A fake Fabergé egg, and a fellow Agent's death, lead James Bond to uncover an international jewel-smuggling operation, headed by the mysterious Octopussy, being used to disguise a nuclear attack on N.A.T.O. forces.
When a deadly satellite weapon system falls into the wrong hands, only Agent 007 can save the world from certain disaster. Armed with his license to kill, Bond races to Russia in search of the stolen access codes for "Goldeneye," an awesome space weapon that can fire a devastating electromagnetic pulse toward Earth. But 007 is up against an enemy who anticipates his every move: a mastermind motivated by years of simmering hatred. Bond also squares off against Xenia Onatopp, an assassin who uses pleasure as her ultimate weapon.Written by
Robert Lynch <email@example.com>
This was the second and last Bond film to be adapted as a novel by then-current Bond novelist John Gardner. The book is based upon the screenplay by Bruce Feirstein and Jeffrey Caine. It follows the movie storyline fairly closely, however, Gardner maintained a rather violent sequence prior to the opening bungee jump, in which Bond wipes out a group of Russian guards cut from the film, although the popular video game based on the film featured it also. There is also a deleted scene that alludes to the part where Bond cuts off a wire, so that the gate can open, so he can run through the dam. Differences from the film: The book features 006 and 007 receiving their briefing from the previous M, Admiral Sir Miles Messervy, before the mission to the chemical weapons factory. If this is counted as part of continuity, it would seem to confirm that the M, played by Robert Brown, is the same character played by Bernard Lee. Xenia drives a yellow Ferrari in Monte Carlo, not a red one. Chuck Farrel is an American, not a Canadian. He also holds the lower rank of Rear Admiral, rather than an Admiral, as in the film. Bill Tanner's title was revealed to have been changed by the new M from Chief-of-Staff to "Senior Analyst". When breaking into his nightclub, Valentin Zukovsky observes Bond on security cameras, and was able to anticipate his arrival. Dmitri Mishkin's first name is changed to Viktor. A scene was added between the escape from the train, and the trip to Cuba, where Bond and Natalya sleep overnight in a St. Petersburg motel, and are smuggled out of Russia the next day, by Jack Wade. This added more mythos of the character in James Bond literary and film aspects. Its also funny that Goldeneye was the birth of James Bond books, a chance for the Bond films to take a new direction, also Pierce Brosnan said to David Letterman, that his first film that he watched of Bond, was Goldfinger (1964), also Brosnan, when growing up in London, had the same acting teacher as Sir Sean Connery. See more »
The satellites are said to be orbiting 100 km above the earth, but that is far too low. The minimum altitude necessary to place something in a stable orbit is 640 km. Any object lower than that soon falls back to earth due to atmospheric drag. See more »
[Russian in toilet cubicle looks around his newspaper to see Bond hanging from the ceiling]
Beg your pardon, forgot to knock.
See more »
The first DVD release of this film in Europe had to be cut to fit several counties local censor cuts. Scenes previously seen intact in cinemas or on VHS by, for instance Swedish audiences, where omitted on DVD e.g. "The good squeeze" line, the satellite crashing down on Alec Trevelyan or the close up of Xenias face showing her reaction after she has mowed down the Severnaya personell. See more »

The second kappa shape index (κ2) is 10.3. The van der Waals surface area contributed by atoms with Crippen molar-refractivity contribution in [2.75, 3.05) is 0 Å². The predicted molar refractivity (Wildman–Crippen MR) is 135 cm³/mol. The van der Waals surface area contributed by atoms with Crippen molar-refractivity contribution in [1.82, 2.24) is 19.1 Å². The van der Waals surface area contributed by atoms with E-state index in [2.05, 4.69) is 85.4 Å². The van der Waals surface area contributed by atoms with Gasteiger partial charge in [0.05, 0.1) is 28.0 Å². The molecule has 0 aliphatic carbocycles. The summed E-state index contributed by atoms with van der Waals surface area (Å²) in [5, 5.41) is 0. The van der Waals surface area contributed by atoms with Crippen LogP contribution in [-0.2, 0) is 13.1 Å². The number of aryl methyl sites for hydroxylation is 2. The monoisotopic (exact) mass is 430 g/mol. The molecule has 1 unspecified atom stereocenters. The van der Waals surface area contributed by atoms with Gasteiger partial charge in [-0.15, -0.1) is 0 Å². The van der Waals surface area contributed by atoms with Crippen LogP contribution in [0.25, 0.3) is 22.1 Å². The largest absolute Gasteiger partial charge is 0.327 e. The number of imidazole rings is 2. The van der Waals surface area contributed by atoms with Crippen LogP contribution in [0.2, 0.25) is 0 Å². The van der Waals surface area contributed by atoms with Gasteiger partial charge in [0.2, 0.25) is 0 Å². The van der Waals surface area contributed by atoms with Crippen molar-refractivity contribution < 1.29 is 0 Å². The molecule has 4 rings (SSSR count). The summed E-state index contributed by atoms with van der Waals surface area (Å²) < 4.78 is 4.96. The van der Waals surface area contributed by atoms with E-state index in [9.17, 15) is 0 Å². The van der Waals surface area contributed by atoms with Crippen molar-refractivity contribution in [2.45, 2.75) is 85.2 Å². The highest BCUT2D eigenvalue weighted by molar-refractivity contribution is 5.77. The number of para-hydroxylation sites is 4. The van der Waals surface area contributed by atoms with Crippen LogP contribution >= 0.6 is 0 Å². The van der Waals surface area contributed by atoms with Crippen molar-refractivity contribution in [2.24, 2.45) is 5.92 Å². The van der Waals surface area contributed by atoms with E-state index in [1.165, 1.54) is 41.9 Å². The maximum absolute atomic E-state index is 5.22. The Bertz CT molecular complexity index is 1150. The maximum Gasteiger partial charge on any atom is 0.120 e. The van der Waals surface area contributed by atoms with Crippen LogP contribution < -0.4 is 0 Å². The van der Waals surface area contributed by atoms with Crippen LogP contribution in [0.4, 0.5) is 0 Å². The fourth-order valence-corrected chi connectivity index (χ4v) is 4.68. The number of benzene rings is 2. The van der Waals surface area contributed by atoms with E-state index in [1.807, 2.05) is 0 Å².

After a 6 year hiatus due to protracted legal wranglings as to WHO owned the BOND film rights, GOLDENEYE was finally made! It was worth the wait! With the almost impossible assignment of both retaining the quintessential METHOD of the Connery period and the need to drag Bond screaming into the new millennium and its new technology, Martin Campbell actually pulled it off.
Brosnan, though not my personal favorite I have to say, did a damn near remarkable job, by not only bringing elements of Connery, Dalton and Moore to the role, but by stamping it with his own identity (he WAS actually first choice ahead of Dalton but was contractually tied to REMINGTON STEELE and could not gain a release!)
Wishing to link back with the earlier mega successful Bonds, the very title of GOLDENEYE was inspirational, immediately bringing to mind the latent image of GOLDFINGER. Not one half bad title song either compared to some recent efforts.
With Bernard Lee's sad demise, Judy Dench made a brilliant replacement as M, all balls and bravado. Similarly, Moneypenny is now a strictly new-age secretary admonishing 007 for his sexual harassment of her good self! Dearest of all, Desmond Llewelyn still shines as "Q" berating 007 for his behaviour and telling him to "grow up."
Famke Janssen is a throw-back to the good old days of Bond badgirls as the aptly named Xenia Onatopp. Izabella Scorupco however must be the most beautiful of all the "good" Bond girls. Feminine to the core and everything the average man would want to love and protect she is is simply yummy.....no more so than when she chides 007's cold-war repartee with his Russian counterpart as "Boys with Toys" Soo cute!
Action was at a premium from the rip-snorting bungee-jump (pre-credits) to the climactic battle atop the communications tower. Everything gelled in this movie to elevate it to amongst the top 5 Bond films...no question! Top dialog, state of the art fx, innuendos on tap and a really first rate villain. Shame none of the later Brosnan outings have come close to this one!
8.8 out of 10!
51 of 81 people found this review helpful.
Was this review helpful to you?
| Report this